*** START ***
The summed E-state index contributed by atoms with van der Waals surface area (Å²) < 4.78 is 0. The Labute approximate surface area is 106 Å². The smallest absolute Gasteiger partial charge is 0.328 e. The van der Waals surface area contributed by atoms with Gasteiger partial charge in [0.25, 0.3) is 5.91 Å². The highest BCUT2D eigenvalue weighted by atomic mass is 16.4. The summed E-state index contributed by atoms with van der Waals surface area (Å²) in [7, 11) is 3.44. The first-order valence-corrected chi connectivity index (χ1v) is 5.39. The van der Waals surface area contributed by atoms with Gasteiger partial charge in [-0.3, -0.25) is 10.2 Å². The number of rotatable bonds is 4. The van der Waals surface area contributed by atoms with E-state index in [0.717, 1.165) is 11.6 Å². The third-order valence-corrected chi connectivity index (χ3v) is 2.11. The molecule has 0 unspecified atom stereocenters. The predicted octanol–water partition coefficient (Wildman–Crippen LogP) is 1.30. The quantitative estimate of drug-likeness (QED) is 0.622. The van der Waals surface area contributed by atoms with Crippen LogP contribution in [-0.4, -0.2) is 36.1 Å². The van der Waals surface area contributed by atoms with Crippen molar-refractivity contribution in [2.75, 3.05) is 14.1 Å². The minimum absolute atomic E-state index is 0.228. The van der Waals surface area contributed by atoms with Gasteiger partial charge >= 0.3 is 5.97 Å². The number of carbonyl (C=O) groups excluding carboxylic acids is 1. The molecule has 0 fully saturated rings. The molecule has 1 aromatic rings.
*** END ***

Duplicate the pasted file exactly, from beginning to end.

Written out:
The summed E-state index contributed by atoms with van der Waals surface area (Å²) < 4.78 is 0. The Labute approximate surface area is 106 Å². The smallest absolute Gasteiger partial charge is 0.328 e. The van der Waals surface area contributed by atoms with Gasteiger partial charge in [0.25, 0.3) is 5.91 Å². The highest BCUT2D eigenvalue weighted by atomic mass is 16.4. The summed E-state index contributed by atoms with van der Waals surface area (Å²) in [7, 11) is 3.44. The first-order valence-corrected chi connectivity index (χ1v) is 5.39. The van der Waals surface area contributed by atoms with Gasteiger partial charge in [-0.3, -0.25) is 10.2 Å². The number of rotatable bonds is 4. The van der Waals surface area contributed by atoms with E-state index in [0.717, 1.165) is 11.6 Å². The third-order valence-corrected chi connectivity index (χ3v) is 2.11. The molecule has 0 unspecified atom stereocenters. The predicted octanol–water partition coefficient (Wildman–Crippen LogP) is 1.30. The quantitative estimate of drug-likeness (QED) is 0.622. The van der Waals surface area contributed by atoms with Crippen LogP contribution in [-0.4, -0.2) is 36.1 Å². The van der Waals surface area contributed by atoms with Crippen molar-refractivity contribution in [2.75, 3.05) is 14.1 Å². The minimum absolute atomic E-state index is 0.228. The van der Waals surface area contributed by atoms with Gasteiger partial charge >= 0.3 is 5.97 Å². The number of carbonyl (C=O) groups excluding carboxylic acids is 1. The molecule has 0 fully saturated rings. The molecule has 1 aromatic rings.